In Lavengro . . . he tells of an attempt made by a Gypsy crone to poison him. The effect of that poison followed him through life, producing attacks of the deepest depression; so that he would sit silent and melancholy for hours, refusing food and not answering if spoken to . . . my wife and I went to Penquite one evening (30th January 1854). When we went in we found him sitting in the kitchen before a huge fire shivering, as with the ague, and looking hopelessly sad . . . my wife sat down to the piano . . . after a while we could see that he began to listen . . . at length he suddenly sprang to his feet, clapped his hands several times; danced about the room and struck up some joyous melody . . . he told me afterwards that he was subject to these attacks ever since he was so nearly killed by the old Gypsy’s poison.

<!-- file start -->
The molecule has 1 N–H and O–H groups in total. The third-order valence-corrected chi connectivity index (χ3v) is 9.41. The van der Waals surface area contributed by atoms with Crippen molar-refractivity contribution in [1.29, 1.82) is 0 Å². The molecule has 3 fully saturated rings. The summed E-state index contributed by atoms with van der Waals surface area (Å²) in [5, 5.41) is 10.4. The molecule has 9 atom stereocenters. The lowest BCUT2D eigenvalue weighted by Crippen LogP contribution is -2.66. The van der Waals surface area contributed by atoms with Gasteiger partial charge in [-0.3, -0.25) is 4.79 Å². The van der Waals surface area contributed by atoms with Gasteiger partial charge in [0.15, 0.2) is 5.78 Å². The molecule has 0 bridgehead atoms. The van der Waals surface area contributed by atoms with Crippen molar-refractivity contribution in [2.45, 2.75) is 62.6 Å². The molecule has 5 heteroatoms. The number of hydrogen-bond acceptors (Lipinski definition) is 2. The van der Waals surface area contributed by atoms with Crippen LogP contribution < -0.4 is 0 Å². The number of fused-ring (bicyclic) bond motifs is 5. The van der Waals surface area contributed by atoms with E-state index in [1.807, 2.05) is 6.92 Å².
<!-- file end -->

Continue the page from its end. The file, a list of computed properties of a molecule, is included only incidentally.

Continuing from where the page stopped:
The scene of the narrator’s poisoning is effective when he briefly describes his own physical reactions, but it is hard to imagine a person as sick as he is being able to hear and comprehend the long conversation between Mrs Herne and Leonora that then ensues. This exchange takes up several pages, even before Mrs Herne begins to recount her dream, one that foreshadows her own end, and indicates a surprisingly omniscient narrator. Finally, in attempting to make sure of the narrator’s death, and lunging at him with her stick, the pole of the tent gives way, in a manner that renders the scene both dramatic and darkly comic. Did Borrow, perhaps, create the story of his poisoning not only for effect, but to explain his mood swings to others, and also to himself?